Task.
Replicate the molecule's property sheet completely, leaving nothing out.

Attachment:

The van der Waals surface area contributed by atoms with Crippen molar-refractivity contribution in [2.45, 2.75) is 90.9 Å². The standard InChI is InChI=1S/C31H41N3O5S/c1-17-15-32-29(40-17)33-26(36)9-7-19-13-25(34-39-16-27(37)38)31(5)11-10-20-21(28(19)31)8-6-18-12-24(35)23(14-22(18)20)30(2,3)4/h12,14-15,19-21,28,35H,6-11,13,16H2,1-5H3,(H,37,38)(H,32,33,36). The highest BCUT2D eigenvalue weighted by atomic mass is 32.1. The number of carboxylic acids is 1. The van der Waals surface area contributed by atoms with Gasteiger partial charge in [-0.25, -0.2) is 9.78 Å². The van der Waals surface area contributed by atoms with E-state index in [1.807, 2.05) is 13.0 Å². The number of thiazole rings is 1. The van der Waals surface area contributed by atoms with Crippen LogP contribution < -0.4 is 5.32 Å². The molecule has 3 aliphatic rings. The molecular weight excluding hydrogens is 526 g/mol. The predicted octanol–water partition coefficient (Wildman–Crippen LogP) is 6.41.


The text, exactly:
The van der Waals surface area contributed by atoms with Crippen molar-refractivity contribution in [2.45, 2.75) is 90.9 Å². The standard InChI is InChI=1S/C31H41N3O5S/c1-17-15-32-29(40-17)33-26(36)9-7-19-13-25(34-39-16-27(37)38)31(5)11-10-20-21(28(19)31)8-6-18-12-24(35)23(14-22(18)20)30(2,3)4/h12,14-15,19-21,28,35H,6-11,13,16H2,1-5H3,(H,37,38)(H,32,33,36). The highest BCUT2D eigenvalue weighted by atomic mass is 32.1. The number of carboxylic acids is 1. The van der Waals surface area contributed by atoms with Gasteiger partial charge in [-0.25, -0.2) is 9.78 Å². The van der Waals surface area contributed by atoms with E-state index in [1.807, 2.05) is 13.0 Å². The number of thiazole rings is 1. The van der Waals surface area contributed by atoms with Crippen LogP contribution < -0.4 is 5.32 Å². The molecule has 3 aliphatic rings. The molecular weight excluding hydrogens is 526 g/mol. The predicted octanol–water partition coefficient (Wildman–Crippen LogP) is 6.41.